Whilst the petards and the Catherine wheel are beautiful to watch, the explosive sounds they emit can be pretty insufferable. Should you suffer from tinnitus or happen to be sensitive to loud noise, you would do better to watch the festa from afar.
If you play your cards right and befriend a local who will be nice enough to let you watch it from the rooftop of his or her house. Bars and restaurants around might offer access to rooftops and/or balconies as well to its customers.
The marching band during the festa can also be pretty noisy. There is no missing it as usually loudspeakers are placed in the streets surrounding the square. This means that it can be heard from anywhere in the locality.
Whilst the Maltese are pretty loud by nature, the noise of the marching band and the petards, combined with an extra drink or two, make them even louder. In the Marċ il-Kbir (big band march) many passionate festa lovers join the marching band to belt out their favourite festa marches or tunes.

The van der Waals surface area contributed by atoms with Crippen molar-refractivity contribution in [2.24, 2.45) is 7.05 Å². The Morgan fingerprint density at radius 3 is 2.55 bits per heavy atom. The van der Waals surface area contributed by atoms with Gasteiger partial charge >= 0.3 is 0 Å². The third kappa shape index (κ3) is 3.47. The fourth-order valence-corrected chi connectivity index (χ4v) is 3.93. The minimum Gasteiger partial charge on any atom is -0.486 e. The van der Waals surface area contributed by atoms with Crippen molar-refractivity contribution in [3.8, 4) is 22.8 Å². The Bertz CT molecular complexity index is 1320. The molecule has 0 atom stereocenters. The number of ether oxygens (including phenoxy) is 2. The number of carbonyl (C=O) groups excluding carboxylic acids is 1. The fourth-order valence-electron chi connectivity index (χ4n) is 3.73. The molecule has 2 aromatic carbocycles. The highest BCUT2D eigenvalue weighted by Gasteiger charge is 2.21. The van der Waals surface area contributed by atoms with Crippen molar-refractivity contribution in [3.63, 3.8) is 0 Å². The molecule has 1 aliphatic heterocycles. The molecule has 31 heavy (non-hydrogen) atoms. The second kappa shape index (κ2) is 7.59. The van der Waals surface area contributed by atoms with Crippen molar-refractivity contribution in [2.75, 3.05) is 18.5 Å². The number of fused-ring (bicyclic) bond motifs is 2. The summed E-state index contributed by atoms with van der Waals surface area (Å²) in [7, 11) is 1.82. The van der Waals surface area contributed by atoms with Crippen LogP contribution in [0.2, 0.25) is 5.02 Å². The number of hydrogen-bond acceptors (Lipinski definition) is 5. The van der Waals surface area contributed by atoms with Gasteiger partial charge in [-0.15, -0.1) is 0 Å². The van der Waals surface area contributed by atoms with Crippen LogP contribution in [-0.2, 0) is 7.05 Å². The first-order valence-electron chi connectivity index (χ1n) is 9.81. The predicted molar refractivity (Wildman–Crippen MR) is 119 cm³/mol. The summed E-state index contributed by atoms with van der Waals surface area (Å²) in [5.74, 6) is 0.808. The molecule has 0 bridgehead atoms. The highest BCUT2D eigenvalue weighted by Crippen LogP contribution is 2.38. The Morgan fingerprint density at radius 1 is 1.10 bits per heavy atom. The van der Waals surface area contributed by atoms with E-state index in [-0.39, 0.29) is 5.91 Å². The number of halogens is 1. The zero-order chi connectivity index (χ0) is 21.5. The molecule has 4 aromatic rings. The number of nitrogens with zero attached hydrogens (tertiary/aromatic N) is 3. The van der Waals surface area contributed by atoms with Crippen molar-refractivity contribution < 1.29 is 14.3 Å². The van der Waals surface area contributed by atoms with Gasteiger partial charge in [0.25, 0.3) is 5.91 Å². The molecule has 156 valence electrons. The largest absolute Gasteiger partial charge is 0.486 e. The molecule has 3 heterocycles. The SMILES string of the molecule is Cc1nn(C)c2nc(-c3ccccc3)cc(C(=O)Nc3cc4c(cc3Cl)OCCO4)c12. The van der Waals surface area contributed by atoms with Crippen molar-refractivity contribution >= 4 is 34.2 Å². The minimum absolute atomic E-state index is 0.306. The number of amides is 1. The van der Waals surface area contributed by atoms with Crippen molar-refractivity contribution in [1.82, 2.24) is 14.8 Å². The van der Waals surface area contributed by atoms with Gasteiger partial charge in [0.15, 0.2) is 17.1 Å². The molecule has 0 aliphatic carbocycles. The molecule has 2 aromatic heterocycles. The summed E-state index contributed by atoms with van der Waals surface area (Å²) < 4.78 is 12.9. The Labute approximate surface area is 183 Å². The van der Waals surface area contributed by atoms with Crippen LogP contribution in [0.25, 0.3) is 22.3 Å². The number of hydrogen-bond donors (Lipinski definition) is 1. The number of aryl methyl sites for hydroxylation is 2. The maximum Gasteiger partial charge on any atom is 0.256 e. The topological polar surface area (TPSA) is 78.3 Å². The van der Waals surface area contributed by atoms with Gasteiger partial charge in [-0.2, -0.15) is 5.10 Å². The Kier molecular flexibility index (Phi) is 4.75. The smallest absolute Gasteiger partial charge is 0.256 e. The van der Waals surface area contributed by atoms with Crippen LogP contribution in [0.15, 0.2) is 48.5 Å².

It all comes together when they stand outside the rival band club – a long-standing ‘warring’ custom. They then sing odes to their patron saint and against the rival patron saint. This is a common practice in localities with two patron saints as a way to impassion and animate the crowd.
In the week of the festa, diets are usually put on hold as both men and women enjoy their wine and beer. Food stalls line the streets selling.